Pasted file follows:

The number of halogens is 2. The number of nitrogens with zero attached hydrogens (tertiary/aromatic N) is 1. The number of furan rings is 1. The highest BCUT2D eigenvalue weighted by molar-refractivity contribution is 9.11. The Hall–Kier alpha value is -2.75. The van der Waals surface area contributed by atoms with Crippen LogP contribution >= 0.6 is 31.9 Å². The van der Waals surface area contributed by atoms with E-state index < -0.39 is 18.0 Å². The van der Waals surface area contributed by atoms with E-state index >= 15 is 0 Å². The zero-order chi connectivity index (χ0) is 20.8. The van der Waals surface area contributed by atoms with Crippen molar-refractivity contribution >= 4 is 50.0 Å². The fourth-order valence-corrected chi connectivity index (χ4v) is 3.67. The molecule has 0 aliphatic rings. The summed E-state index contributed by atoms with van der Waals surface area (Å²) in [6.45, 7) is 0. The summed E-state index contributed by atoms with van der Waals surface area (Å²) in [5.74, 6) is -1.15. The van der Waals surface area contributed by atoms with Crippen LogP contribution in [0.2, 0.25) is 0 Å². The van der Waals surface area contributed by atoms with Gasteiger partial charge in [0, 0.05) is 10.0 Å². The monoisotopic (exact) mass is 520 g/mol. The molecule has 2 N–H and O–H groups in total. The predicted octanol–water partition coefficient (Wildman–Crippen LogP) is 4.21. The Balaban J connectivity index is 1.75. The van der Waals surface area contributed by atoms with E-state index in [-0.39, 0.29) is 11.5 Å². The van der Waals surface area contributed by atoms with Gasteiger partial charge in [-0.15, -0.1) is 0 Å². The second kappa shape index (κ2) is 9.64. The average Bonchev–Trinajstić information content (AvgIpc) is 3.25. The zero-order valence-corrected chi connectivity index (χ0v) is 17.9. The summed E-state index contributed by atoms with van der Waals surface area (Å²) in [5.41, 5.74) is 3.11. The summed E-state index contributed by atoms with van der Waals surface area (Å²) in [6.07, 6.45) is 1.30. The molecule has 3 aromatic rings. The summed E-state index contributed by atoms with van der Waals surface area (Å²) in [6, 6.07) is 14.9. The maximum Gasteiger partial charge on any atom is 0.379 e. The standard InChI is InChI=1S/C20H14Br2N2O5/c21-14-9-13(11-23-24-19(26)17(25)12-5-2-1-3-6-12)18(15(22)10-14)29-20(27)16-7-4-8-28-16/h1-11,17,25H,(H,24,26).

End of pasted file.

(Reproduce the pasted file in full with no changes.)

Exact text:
The number of halogens is 2. The number of nitrogens with zero attached hydrogens (tertiary/aromatic N) is 1. The number of furan rings is 1. The highest BCUT2D eigenvalue weighted by molar-refractivity contribution is 9.11. The Hall–Kier alpha value is -2.75. The van der Waals surface area contributed by atoms with Crippen LogP contribution >= 0.6 is 31.9 Å². The van der Waals surface area contributed by atoms with E-state index < -0.39 is 18.0 Å². The van der Waals surface area contributed by atoms with E-state index >= 15 is 0 Å². The zero-order chi connectivity index (χ0) is 20.8. The van der Waals surface area contributed by atoms with Crippen molar-refractivity contribution >= 4 is 50.0 Å². The fourth-order valence-corrected chi connectivity index (χ4v) is 3.67. The molecule has 0 aliphatic rings. The summed E-state index contributed by atoms with van der Waals surface area (Å²) in [6.45, 7) is 0. The summed E-state index contributed by atoms with van der Waals surface area (Å²) in [5.74, 6) is -1.15. The van der Waals surface area contributed by atoms with Crippen LogP contribution in [0.2, 0.25) is 0 Å². The van der Waals surface area contributed by atoms with Gasteiger partial charge in [0, 0.05) is 10.0 Å². The monoisotopic (exact) mass is 520 g/mol. The molecule has 2 N–H and O–H groups in total. The predicted octanol–water partition coefficient (Wildman–Crippen LogP) is 4.21. The Balaban J connectivity index is 1.75. The van der Waals surface area contributed by atoms with E-state index in [-0.39, 0.29) is 11.5 Å². The van der Waals surface area contributed by atoms with Gasteiger partial charge in [-0.15, -0.1) is 0 Å². The second kappa shape index (κ2) is 9.64. The average Bonchev–Trinajstić information content (AvgIpc) is 3.25. The zero-order valence-corrected chi connectivity index (χ0v) is 17.9. The summed E-state index contributed by atoms with van der Waals surface area (Å²) in [5.41, 5.74) is 3.11. The summed E-state index contributed by atoms with van der Waals surface area (Å²) in [6.07, 6.45) is 1.30. The molecule has 3 aromatic rings. The summed E-state index contributed by atoms with van der Waals surface area (Å²) in [6, 6.07) is 14.9. The maximum Gasteiger partial charge on any atom is 0.379 e. The standard InChI is InChI=1S/C20H14Br2N2O5/c21-14-9-13(11-23-24-19(26)17(25)12-5-2-1-3-6-12)18(15(22)10-14)29-20(27)16-7-4-8-28-16/h1-11,17,25H,(H,24,26).